Campbell came to the NHL after serving as head coach of the New York Rangers, where his right-hand man was Damian Echevarrieta. When he replaced Brian Burke running hockey ops, Campbell had Echevarrieta construct the first version of the video room in an office at the League’s New York headquarters. That was 1998, and the technology was nowhere close to the NASA-type setup they have in Toronto now.
“It was a miniature version,” Echevarrieta said. “We had one TV with a VCR hooked up to it and a satellite dish hanging out the window.”
One night, Echevarrieta recalls, the signal went out. When he raced upstairs to check on the dish, a cleaning lady had dismantled his whole operation.
Times – and technology – have dramatically changed. The war room is now housed in the NHL’s Toronto office, where some offices overlook the massive Rogers Centre and in some you can hear the cheers after Leafs goals below in the Air Canada Centre. There are 25 monitors in the Roger Nielson Video Room, named after the NHL coach known for his innovations in bringing video to the game and whose picture hangs on a wall in the room.
|Retired NHLer Kris King, now a Director in the Hockey Operations department, has a key role in The War Room.
Echevarrieta sits behind Murphy on one side at a workstation that has three widescreen monitors, TiVo recording capability, a laptop computer and a remote control that can send images to one of the two 80-inch HD screens up front. Tim Campbell sits at another station, Kris King
, the former NHL player, is at another, while John Sedgwick is at a fourth. Sedgwick used to be a lawyer, but now he’s enforcing NHL law in his new line of work.
“He’s a very good addition,” Murphy said.
Kay Whitmore, whose office is filled with goalie equipment he measures before it’s used in NHL games, is also a war room regular, proving that the men who work here are as diverse as the many things they’re tasked with doing.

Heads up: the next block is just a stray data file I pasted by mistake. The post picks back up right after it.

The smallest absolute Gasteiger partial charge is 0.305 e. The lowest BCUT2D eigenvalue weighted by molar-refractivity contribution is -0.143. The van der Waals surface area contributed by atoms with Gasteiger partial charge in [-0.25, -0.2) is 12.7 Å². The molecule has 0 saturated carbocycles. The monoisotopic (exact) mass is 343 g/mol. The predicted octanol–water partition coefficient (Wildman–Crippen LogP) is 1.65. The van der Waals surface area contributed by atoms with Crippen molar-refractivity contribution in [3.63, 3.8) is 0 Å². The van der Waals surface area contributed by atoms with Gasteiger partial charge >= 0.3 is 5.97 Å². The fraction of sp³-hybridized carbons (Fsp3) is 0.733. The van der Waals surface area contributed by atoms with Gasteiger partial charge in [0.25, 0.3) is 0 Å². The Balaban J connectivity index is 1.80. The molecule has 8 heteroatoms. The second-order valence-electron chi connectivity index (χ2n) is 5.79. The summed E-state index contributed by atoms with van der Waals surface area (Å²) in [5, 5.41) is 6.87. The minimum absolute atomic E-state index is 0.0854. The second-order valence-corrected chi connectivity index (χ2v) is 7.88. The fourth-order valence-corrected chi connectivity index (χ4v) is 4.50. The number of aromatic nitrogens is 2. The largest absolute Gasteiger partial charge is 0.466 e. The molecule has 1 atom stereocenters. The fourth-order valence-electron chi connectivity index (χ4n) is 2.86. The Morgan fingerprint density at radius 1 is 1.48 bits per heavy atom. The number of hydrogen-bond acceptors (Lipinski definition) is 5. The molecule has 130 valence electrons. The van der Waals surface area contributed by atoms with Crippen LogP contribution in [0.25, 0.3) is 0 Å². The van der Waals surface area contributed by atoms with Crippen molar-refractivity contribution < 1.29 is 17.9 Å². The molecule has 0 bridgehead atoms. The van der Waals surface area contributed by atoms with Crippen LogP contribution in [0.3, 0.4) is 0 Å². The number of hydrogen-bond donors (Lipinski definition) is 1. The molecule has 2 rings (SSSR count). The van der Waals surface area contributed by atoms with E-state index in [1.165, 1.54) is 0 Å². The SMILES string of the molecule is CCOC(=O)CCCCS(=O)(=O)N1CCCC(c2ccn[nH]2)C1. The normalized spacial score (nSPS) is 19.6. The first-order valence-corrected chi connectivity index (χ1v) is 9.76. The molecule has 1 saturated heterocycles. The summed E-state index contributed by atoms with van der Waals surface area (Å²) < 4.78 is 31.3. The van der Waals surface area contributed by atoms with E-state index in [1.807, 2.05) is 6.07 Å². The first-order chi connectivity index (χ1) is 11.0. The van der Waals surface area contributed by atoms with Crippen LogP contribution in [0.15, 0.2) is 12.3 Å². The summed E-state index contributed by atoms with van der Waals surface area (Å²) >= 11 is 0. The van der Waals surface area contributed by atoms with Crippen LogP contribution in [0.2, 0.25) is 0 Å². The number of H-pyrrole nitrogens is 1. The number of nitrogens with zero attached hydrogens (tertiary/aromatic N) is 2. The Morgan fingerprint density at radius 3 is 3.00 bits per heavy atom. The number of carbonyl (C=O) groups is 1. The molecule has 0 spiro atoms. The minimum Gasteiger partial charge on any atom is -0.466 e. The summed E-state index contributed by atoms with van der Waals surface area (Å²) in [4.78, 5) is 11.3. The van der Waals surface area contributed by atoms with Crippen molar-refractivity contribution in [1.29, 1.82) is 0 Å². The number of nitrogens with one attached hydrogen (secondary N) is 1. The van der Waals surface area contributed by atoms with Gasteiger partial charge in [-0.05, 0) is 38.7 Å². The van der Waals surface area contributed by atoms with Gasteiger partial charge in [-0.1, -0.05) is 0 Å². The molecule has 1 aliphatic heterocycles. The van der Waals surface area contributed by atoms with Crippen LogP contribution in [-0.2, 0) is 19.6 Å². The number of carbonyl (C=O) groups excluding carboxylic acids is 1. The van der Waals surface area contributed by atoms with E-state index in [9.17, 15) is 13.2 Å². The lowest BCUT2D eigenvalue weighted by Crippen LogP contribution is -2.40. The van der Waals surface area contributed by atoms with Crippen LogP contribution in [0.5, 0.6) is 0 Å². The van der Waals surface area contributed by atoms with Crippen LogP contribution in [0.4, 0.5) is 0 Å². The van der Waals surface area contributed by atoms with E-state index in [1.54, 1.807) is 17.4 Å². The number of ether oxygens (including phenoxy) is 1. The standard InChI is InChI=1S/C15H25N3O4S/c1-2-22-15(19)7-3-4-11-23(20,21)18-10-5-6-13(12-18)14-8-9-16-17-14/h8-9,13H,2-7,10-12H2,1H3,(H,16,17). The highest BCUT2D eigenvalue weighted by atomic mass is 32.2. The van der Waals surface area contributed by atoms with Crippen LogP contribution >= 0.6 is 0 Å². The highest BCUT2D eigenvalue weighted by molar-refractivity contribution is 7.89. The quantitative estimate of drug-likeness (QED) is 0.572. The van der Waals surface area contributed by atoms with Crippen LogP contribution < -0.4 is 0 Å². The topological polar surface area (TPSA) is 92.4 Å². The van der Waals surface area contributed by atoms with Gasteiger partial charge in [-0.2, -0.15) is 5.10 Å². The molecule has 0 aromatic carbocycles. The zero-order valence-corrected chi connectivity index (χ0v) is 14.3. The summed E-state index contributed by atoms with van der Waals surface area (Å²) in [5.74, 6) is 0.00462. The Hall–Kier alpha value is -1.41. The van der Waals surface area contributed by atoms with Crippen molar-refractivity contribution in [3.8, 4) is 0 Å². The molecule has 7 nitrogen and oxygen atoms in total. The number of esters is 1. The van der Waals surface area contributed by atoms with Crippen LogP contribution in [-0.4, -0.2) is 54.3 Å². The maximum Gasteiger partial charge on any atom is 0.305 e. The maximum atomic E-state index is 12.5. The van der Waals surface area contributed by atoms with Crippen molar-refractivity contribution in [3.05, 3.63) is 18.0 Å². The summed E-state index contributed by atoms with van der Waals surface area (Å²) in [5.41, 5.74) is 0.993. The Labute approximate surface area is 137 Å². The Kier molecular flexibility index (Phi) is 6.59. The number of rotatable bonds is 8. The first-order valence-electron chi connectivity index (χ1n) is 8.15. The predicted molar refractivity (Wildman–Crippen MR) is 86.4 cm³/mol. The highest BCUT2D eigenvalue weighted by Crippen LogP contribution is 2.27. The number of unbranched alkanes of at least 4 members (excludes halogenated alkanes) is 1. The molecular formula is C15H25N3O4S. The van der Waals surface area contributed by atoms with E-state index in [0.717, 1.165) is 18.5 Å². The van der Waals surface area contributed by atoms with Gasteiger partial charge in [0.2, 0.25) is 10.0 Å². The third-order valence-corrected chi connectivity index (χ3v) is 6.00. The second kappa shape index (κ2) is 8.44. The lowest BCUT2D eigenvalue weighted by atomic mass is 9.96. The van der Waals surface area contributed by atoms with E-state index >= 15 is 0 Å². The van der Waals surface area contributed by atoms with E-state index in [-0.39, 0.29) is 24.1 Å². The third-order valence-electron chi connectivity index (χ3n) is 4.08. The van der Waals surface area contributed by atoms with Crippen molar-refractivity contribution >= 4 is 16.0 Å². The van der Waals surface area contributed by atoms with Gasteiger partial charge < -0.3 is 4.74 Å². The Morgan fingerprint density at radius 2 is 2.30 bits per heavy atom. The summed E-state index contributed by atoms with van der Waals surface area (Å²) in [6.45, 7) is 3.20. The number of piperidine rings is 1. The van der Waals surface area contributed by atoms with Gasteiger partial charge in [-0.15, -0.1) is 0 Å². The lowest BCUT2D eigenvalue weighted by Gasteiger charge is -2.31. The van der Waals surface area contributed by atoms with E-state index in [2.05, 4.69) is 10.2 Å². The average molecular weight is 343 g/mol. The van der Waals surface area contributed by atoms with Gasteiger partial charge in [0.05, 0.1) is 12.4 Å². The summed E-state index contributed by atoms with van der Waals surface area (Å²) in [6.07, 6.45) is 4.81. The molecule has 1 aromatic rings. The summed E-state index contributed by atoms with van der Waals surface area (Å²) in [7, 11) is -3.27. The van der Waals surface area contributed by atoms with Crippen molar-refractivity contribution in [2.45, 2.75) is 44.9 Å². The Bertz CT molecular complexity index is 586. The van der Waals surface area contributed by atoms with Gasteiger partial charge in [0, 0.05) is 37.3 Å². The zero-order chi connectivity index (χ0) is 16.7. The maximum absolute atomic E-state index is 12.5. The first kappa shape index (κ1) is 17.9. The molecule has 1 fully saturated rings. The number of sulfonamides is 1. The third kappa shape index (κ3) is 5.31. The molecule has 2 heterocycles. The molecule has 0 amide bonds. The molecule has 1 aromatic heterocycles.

Kind of like the guys who guard the Stanley Cup, the guys working in the war room have an awesome responsibility. Basically, this is how things happen:
During the course of the game, a play will happen that requires a second look. Goal reviews are the most important most of the time, so when there’s a close call, one of the video operators will freeze the play while the goal judge at the arena calls the war room. Murphy’s attention will be pointed to the play on his screen and he’ll talk to the off-ice official. The play will be reviewed several times and the group in the war room will make the ruling.
Most of the time, their ruling concurs with the referee’s first reaction on the ice. While NHL refs are the best in the business, technological advances have also improved the rulings on close calls.
In the past, pucks would get lost in dark backgrounds and optical illusions made it difficult to determine goals. But with high-definition cameras -- specifically in overhead positions above the goals that are being installed this season in every NHL rink -- there is little hockey ops can’t see anymore.
“Ninety percent of goal reviews are determined by overhead cameras,” Murphy said. “But pucks would get lost in black uniforms and standard TV didn’t pick that up. High-definition does.”
Hockey ops is responsible for a whole lot more than just goal reviews, though.
In one game a few years ago, hockey ops was faced with a situation where too much de-icer was used at one end of the rink, making the area in front of one goal less stable than the other. The decision came from the video room to have the teams change sides midway through the period because it was the fairest way to deal with the problem.
NHL.com got to spend a night in the war room recently and words don’t do justice to what these guys do. Check out the following video clips of the room on the busiest night of the season with 14 games to watch – 11 going on at the same time – and the nerve center of the NHL abuzz with all the action.